I'm fairly anti-religion, but in the same way I don't think all Christian or Jews are evil murderers and rapist, I don't think all Muslims are evil child rapists either. Christians can be perfectly civil citizens and so can Muslims.

    My response to the article is make all schools secular.
    What if then, students are exposed to extreme religious/anti-religious views outside of school. It could be online or subject within the family. How are they supposed to know that's wrong? If they aren't taught religion in school and the school becomes secular then they have no understanding of what they're getting into.

    Also about the bit about how they're supposed to know the views they've adopted are wrong, in some cases they can't other than for example ISIS and the KKK and their killings because that's just morally wrong. There are in some cases views that even though they're completley unacceptable, doesn't seem to change some people.

    I'm not against what you're saying since you made a lot of valid points.
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    (Original post by tso)
    What if then, students are exposed to extreme religious/anti-religious views outside of school. It could be online or subject within the family. How are they supposed to know that's wrong? If they aren't taught religion in school and the school becomes secular then they have no understanding of what they're getting into.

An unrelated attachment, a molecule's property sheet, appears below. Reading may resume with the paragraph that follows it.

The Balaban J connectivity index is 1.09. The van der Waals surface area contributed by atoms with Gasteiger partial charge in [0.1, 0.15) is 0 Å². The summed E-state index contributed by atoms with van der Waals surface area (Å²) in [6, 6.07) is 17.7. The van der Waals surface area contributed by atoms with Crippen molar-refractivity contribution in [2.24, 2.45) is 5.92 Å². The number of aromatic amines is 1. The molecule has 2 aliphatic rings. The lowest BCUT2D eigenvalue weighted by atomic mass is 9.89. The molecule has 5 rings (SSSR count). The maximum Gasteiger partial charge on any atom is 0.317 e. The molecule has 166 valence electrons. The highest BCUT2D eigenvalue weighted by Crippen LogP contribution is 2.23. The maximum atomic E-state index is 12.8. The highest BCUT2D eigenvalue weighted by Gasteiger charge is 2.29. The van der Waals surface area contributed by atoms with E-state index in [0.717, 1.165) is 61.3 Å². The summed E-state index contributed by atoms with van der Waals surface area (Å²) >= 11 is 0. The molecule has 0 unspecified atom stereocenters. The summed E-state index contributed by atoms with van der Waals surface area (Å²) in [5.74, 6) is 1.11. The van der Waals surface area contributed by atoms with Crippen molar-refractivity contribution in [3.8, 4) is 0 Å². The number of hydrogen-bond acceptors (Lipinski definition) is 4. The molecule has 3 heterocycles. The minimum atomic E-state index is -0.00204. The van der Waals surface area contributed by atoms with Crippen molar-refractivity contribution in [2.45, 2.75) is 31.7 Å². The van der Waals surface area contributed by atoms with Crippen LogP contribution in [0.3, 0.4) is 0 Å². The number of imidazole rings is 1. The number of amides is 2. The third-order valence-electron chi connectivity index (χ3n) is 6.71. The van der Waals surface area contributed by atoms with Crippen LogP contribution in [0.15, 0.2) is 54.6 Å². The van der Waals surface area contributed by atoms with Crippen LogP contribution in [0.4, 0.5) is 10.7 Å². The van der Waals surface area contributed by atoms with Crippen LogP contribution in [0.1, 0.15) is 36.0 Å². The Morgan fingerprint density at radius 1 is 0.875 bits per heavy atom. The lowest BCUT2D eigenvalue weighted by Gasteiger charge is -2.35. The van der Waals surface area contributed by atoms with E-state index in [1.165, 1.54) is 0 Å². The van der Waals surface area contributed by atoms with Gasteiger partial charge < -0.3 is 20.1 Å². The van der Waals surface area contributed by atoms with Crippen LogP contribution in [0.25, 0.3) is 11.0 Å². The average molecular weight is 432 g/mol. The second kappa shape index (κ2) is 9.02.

Also about the bit about how they're supposed to know the views they've adopted are wrong, in some cases they can't other than for example ISIS and the KKK and their killings because that's just morally wrong. There are in some cases views that even though they're completley unacceptable, doesn't seem to change some people.

    I'm not against what you're saying since you made a lot of valid points.
    That isn't what secular means.
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    Hahahahahahahahahahahaha
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    (Original post by ChaoticButterfly)
    That isn't what secular means.
    Secular as in less religious like the whole change in the 60s? or is there another secular definition i'm missing out on?
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    (Original post by MJlover)
    And do you really think the Prophet's companions would make up such a ruling? Obviously the importance on 'the Prophet's companions' doesn't mean much to you, there is not point arguing because you don't understand how Islamic legislations is made.
    Sorry, I was not aware that the opinion of one of Muhammad's companions supersedes the opinion of Muhammad, or even the Quran itself.

    BTW, a miswak isn't just the trimmed stick as used for teeth cleaning. It also refers to the whole cane before trimming to individual brushes, so when Ibn Abbas said "Hitting with a siwaak and the like" he was more likely referring to these...Name:  Maswak.jpg